Click to Enlarge

Artichoke, Steamed

2 app  
1 hr  
Artichokes are a favorite vegetable here in California, where nearly every fresh artichoke in North America is grown. They are still rather seasonal, price-wise, but by varying cultivars and growing areas they are now available all year. Artichokes can be boiled, but they get a little waterlogged, so I prefer steaming.


Artichokes (1)  
Dip (2)

Note:   If you cut artichokes you need to have a bowl of acidulated water (citric acid or lemon juice) to plunge them into immediately they are cut to prevent discoloring.   Note:   Don't cut artichokes with a carbon steel knife, it will not only discolor them but affect the flavor. Use stainless knives only.

  1. Prepare the ARTICHOKES for steaming. If the variety you have is a thorny one, cut off about an inch at the tip and then use kitchen shears to cut just the tip off each leaf. Thornless varieties need no preparation unless they are so large they need to be split in half. Note: don't cut the stems short, particularly if you are boiling rather than steaming - the artichoke will become watery.
  2. Set Artichokes in your steamer. If cut in half, cut side down if possible. Make sure the steamer has plenty of water.
  3. Bring to a boil, then turn heat down enough to maintain a medium boil and steam until done.
  4. While the artichokes are steaming, prepare your sauce.
  5. Artichokes should be done in about 3/4 hour to an hour depending on size. To determine if they are done, try to gently tug out a large leaf (use tongs). When a gentle tug pulls the leaf out the artichoke is done.
  6. Serve immediately. If serving whole artichokes, trim the stem and set them upright in a small bowl - if half artichokes, serve as in the photo. In any case, you will need sauce and preferably a cocktail spoon.
  1. Artichokes:   For a light lunch, one medium artichoke (green globe, for instance) will do for each person, or, if you have very large artichokes (Lyon, for instance) you may want to split it in half before steaming. For a light appetizer a half green globe is just fine. For more on artichokes see our Thistles page.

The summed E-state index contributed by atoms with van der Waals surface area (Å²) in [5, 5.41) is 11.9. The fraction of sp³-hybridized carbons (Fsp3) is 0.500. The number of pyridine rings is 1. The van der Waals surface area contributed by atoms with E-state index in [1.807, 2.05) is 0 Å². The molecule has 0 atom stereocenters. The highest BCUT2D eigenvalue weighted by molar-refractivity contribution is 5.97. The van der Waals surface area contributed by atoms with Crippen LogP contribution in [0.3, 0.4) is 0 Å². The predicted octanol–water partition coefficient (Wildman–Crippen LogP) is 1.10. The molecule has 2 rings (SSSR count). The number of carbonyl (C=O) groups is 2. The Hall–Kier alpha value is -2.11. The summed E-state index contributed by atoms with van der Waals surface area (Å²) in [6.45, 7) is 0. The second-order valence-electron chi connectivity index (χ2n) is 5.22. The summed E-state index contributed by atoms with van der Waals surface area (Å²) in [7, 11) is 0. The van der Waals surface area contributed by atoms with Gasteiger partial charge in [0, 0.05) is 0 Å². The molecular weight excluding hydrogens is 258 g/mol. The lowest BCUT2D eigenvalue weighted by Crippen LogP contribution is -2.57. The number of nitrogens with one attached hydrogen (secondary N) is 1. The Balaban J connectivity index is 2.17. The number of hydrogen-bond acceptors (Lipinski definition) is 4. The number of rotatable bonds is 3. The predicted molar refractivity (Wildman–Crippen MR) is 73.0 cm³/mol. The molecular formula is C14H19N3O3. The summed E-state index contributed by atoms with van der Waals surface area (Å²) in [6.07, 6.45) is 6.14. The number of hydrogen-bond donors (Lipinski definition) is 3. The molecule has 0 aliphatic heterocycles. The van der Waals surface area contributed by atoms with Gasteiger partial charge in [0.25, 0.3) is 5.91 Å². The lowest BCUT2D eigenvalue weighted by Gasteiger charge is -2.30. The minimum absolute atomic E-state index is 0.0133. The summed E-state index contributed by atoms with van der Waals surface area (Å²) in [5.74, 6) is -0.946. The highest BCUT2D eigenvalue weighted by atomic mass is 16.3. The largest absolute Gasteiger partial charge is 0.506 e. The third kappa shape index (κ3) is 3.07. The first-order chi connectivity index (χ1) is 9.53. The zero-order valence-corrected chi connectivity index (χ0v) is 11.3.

2. Sauce / Dip:   I prefer a very simple dip of 1/4 cup each: Lemon Juice, White Wine and Butter - herbs optional, and a little salt if using unsalted butter. The French, of course, prefer a thick, often mayonnaise based sauce where the sauce is the feature and you can hardly taste the artichoke. The Italians and Greeks lean more my way.
  3. Fancy Recipes:   Some people, particularly chefs, insist on coming up with all kinds of recipes for stuffed artichokes and other complex creations. Perhaps this is because artichokes are expensive in many regions, but I think chefs are just allergic to plain. In my opinion this is all a major waste of time - with artichokes simple is better.
  4. Chokes:   This is the fuzzy seed layer over the heart. Many recipes call for opening the artichoke and spooning out the choke. This is necessary if you're going to stuff it, but I feel stuffing them is a distraction. You can spoon off the choke when you're done with the leaves, but I just pull out tufts of the choke, dip the seed ends in the sauce and bite off the nutritious seeds before disposing of the fuzz. Yes, this may seem a little barbaric, but that's just the way I am. I paid for those seeds and I'm not going to throw them out.
  5. U.S. measure: t=teaspoon, T=Tablespoon, c=cup, qt=quart, oz=ounce, #=pound, cl=clove in=inch, ar=as required tt=to taste
8av_artisteam1 090307 r 130911 ajg   -
©Andrew Grygus - - Linking to and non-commercial use of this page is permitted.